Country / City: Malaysia, Kuala Lumpur
Profession / Occupation: Chef
In 1998 Nathalie Arbefeuille went to Malaysia to devote herself to cooking, which had been a passion from a very young age. Nathalie developed the concept of opening a cookery school in her home, where she was able to welcome more than five hundred students. And so Nathalie Gourmet Studio was born.
Nathalie decided to invest in a new business idea in 2009; a chic bistro, cooking studio, catering and consultancy service in the inner suburbs of Kuala Lumpur that opened the following year. Subsequently, she opened a second French restaurant in the centre of Kuala Lumpur in 2011. Her ambition is to offer elaborate and modern French cuisine made from the best local and imported produce, and to offer it at affordable prices – criteria that aren't generally compatible.
Why did you decide to live in this country? What aspect of these two cultures do you find most enriching?
My husband's job took us to Asia originally and then back to Malaysia ten years ago. The country's mix of cultures (Chinese, Malaysian and Indian) makes it a model of respect for different cultures and religions. It's also a very cosmopolitan country, and offers a very diverse range of cuisines, flavours and spices that influence my cooking every day.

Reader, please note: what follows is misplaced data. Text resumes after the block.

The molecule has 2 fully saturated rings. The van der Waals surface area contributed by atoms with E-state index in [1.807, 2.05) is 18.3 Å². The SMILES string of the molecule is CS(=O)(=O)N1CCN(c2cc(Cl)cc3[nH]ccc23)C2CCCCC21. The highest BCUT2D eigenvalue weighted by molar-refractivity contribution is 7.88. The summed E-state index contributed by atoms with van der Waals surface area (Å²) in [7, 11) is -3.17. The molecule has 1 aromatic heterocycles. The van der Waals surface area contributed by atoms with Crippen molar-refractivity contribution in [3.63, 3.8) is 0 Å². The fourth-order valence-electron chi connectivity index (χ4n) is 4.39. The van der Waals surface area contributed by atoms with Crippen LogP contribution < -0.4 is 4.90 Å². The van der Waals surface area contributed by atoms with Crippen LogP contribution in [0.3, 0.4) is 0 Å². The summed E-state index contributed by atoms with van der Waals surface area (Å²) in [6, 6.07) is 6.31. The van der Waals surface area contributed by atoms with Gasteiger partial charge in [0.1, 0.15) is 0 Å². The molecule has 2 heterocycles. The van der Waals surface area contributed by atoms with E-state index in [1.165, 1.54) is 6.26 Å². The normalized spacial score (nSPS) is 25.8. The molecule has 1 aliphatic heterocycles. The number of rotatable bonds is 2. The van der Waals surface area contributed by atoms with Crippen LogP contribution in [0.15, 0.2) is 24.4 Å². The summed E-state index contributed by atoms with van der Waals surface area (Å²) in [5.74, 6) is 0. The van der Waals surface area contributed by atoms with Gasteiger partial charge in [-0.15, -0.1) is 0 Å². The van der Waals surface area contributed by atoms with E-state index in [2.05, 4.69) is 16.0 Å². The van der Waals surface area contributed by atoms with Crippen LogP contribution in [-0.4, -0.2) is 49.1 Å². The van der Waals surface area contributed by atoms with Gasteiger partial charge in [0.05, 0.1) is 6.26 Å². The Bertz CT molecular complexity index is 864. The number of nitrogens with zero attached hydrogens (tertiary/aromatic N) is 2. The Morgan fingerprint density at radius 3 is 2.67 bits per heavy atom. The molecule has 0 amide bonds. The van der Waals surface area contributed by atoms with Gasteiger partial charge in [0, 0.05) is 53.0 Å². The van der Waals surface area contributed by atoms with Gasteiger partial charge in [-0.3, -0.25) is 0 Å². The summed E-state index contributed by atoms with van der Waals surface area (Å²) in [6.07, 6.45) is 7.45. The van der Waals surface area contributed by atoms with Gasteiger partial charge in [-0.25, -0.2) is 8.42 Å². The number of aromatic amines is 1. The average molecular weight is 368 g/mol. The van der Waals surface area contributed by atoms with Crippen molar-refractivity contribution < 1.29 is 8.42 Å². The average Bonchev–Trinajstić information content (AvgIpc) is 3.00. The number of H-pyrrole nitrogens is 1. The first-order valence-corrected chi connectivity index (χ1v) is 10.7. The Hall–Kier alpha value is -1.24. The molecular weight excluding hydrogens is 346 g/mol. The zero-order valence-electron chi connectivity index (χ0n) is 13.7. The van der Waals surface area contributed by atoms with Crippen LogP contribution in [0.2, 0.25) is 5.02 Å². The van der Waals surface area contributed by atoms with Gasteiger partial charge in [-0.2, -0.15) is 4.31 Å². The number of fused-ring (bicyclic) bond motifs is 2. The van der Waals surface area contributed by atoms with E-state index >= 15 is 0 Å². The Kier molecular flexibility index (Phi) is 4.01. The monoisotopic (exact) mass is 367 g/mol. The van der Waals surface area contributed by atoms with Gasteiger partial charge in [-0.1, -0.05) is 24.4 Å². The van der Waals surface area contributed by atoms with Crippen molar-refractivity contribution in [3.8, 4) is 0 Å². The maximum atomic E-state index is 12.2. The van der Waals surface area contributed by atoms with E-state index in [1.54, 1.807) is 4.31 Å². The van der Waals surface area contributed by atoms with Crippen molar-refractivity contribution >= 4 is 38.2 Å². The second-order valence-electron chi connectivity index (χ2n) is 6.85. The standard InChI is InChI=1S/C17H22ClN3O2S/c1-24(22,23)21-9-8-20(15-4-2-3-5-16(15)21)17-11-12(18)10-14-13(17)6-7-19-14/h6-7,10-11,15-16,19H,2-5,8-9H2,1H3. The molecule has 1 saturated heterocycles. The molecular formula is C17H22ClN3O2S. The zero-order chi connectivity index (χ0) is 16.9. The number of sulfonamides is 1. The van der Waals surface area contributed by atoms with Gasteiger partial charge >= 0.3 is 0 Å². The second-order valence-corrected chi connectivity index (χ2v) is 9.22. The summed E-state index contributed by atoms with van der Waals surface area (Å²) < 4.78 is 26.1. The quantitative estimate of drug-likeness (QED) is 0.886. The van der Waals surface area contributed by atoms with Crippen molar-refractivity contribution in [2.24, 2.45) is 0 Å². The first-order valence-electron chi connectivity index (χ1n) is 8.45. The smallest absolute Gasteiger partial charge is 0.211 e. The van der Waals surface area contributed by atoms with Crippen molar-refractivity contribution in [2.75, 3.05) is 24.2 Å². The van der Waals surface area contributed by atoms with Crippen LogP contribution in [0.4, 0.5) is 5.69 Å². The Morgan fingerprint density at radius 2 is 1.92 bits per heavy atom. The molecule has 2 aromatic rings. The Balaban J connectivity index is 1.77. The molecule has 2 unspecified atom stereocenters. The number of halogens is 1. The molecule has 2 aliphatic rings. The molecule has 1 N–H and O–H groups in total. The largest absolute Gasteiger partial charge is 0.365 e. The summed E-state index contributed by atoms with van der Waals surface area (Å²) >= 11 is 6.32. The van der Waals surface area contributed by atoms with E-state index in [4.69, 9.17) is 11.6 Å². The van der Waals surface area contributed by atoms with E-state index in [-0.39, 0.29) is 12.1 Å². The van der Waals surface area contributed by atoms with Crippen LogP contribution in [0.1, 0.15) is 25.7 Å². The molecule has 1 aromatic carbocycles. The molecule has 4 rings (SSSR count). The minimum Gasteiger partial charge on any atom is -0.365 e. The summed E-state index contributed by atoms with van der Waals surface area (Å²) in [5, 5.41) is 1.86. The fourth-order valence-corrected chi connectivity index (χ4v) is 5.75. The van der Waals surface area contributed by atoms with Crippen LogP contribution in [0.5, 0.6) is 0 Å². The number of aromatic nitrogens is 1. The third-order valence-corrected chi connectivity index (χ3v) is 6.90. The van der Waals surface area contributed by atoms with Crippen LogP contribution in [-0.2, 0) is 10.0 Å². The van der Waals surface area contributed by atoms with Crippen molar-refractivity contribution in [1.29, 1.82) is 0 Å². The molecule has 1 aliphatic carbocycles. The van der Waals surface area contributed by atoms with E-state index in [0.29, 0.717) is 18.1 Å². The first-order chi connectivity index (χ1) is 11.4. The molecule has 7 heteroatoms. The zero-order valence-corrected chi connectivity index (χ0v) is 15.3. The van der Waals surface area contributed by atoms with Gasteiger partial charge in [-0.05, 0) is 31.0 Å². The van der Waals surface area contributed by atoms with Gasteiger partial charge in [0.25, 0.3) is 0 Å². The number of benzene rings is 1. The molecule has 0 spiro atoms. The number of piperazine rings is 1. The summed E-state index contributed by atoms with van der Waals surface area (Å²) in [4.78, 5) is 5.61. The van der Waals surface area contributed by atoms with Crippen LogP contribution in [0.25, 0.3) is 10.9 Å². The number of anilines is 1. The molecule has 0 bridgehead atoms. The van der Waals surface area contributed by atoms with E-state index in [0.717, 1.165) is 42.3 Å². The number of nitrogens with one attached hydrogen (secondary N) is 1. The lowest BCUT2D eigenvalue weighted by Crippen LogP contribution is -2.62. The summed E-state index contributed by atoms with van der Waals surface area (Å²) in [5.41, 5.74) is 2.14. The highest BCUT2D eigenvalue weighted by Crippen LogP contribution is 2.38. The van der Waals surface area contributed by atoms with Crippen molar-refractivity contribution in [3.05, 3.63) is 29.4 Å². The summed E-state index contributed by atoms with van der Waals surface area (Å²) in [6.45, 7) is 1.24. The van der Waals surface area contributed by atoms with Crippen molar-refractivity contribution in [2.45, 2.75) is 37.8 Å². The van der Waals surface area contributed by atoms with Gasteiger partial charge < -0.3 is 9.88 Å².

What French touch do you pass on there? What French Art de Vivre are you sharing with others in the country?
It wasn't very long ago that most Asians didn’t have much understanding of Western Gastronomy trends. But now, as people are travelling more, they're beginning to understand the value of our cuisine and our wines. Today, my task is to make an elaborate and fresh cuisine with touches of Asian flavours, which is also beautiful to look at before you taste it. Another part of my job is to make people understand that cooking is an art, and although it's only ephemeral, it can bring people joy that will remain engraved in their memory.
Which experience epitomising French art de vivre in your country and/or city would you recommend?
There are very few French restaurateurs in Kuala Lumpur, but I'd recommend taking a trip to the country on a Sunday, far away from all the brouhaha of the city where business never stops. There's fabulous countryside in the Cameron Highlands, where you can find the country's beautiful tea plantations, and I love to go on long walks there. We pack a nice picnic in the boot, set off for the day and get a breath of fresh air at high altitude, which helps to prepare us for another busy week ahead.